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My father worked in security printing for 40 years, starting his career with Thomas de la Rue in Burma, one of the largest currency printers in the world, which in hindsight may have sparked my interest in the field," explains Vijay Menon, the general manager of Khalifa Juma Al Nabooda Group owned Dubai Printing Press. "I too started my career in 1973 in a security printing press in Nashik, India operated by the Government of India. When I joined, it was the only press in India doing security printing jobs. About 2,500 items including currency, cheques, stamp papers, all bank documents, commemorative stamps and many more were all printed at this facility. I must mention here that in a security printing press one gets hands-on experience working with all printing processes including dry and wet offset, rotogravure, flexo, screen printing and all kinds of prepress and post press as well."

A physics graduate from Pune University, Menon joined India Security Printing to study printing technology, a four-year course which culminated in employment with the same organisation. "After working 9 years with the government sector, I moved into packaging, setting up a production line with Komori Chambon (combination of gravure and UV offset) machines for a global cigarette brand in Lagos, Nigeria."

Explaining the changes he has seen in his 3-4 decades of work experience in the printing industry, Menon says, "Margins are shrinking alarmingly, while raw material prices have increased by about 30%. With selling prices also declining at an average of 30%, there is a variation of about 60%. The situation has aggravated due to price wars among printers. Prices should never have fallen when raw materials and inflation is increasing. For the industry this is a dangerous situation. Its easy to fight old technology with new, but very difficult to fight price wars. Another worrying factor is the over capacity that is created in the market. Pre-recession days, people have committed to investments and now with the slowdown, these machines have become white elephants."

The printing industry according to Menon is dynamic, with changes happening all the time. He explains 'offset will loose commercial jobs to digital, however, for packaging, offset is still the best option. So giant manufacturers like Heidelberg, Komori, KBA would not face hurdles if they produce machinery for the right segment'.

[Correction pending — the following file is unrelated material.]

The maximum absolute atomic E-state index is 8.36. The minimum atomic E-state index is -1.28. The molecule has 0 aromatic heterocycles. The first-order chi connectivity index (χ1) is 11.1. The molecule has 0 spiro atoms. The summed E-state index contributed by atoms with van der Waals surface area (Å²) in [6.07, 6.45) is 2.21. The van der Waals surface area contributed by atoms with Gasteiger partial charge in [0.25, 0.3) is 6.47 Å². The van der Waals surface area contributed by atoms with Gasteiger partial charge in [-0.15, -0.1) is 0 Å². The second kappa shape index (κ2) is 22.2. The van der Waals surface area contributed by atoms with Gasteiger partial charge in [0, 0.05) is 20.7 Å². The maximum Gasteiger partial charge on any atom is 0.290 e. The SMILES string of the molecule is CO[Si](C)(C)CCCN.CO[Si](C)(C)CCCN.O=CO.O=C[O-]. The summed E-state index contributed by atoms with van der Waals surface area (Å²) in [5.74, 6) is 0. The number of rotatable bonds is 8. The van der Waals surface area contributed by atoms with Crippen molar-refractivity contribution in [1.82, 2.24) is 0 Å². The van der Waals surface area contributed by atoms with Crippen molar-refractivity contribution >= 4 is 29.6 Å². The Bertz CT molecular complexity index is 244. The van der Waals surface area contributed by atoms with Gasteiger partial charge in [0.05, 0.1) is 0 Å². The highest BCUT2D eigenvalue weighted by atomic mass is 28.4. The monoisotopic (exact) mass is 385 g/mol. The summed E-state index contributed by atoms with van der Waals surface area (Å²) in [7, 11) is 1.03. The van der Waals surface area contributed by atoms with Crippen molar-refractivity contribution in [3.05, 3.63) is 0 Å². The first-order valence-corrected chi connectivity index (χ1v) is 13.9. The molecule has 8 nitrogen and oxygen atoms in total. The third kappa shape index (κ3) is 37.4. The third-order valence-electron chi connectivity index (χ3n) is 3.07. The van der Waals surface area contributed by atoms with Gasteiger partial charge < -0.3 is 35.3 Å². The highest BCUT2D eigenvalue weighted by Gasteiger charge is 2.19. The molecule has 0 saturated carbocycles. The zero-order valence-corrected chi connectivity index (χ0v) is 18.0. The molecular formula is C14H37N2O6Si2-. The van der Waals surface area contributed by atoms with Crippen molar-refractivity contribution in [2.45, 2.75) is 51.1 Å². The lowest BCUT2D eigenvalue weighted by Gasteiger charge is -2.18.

"While flexo has improved vastly, rotogravure has dipped and offset is grappling with the inroads digital is making into its markets. However, if printers back innovation and keep up with technology, they can easily survive any market. Printing is like bread, you require it everyday, everywhere; but you cannot be doing the same job that 400-500 other printers are doing and hope to survive and be profitable. Backing this theory we always aim to innovate and stay one step ahead of the competition. We recently introduced 3-D lenticular, animation, security printing, and holograms among other things. At Drupa this year, we saw a lot on innovation specially for 'print-on-demand' jobs like variable data-spot UV and variable data laser die-cutting."

Dubai Printing Press has done away with chemical in plate making using only their eco-friendly, non-hazardous brethren. "We use only vegetable oil inks, lots of recycled paper, chemistry free plate processing and vegetable based powder spray."

UAE, according to Menon has the best commercial printing and packaging facilities for offset, gravure and flexo among all the GCC countries. "However Saudi Arabia is also as technologically updated as the UAE."

Exhorting clients to deliver print-ready files to save time and increase efficiency, Menon says, "We always explain the various processes to our clients. Everything takes time to produce, its not that you press one button and receive a printed sheet from the other side. If files are delivered in the required formats, then the pre-media department can process them faster and deliver them to the printing department on time. We have conducted seminars through Printing and Publishing Group (PPG) to educate customers on file formats which saves them and us valuable time required during tighter delivery schedules."

Menon signs off by saying, "In five years' time we would like to see Dubai Printing Press as a lean and mean machine, operating at full capacity with reduced competition."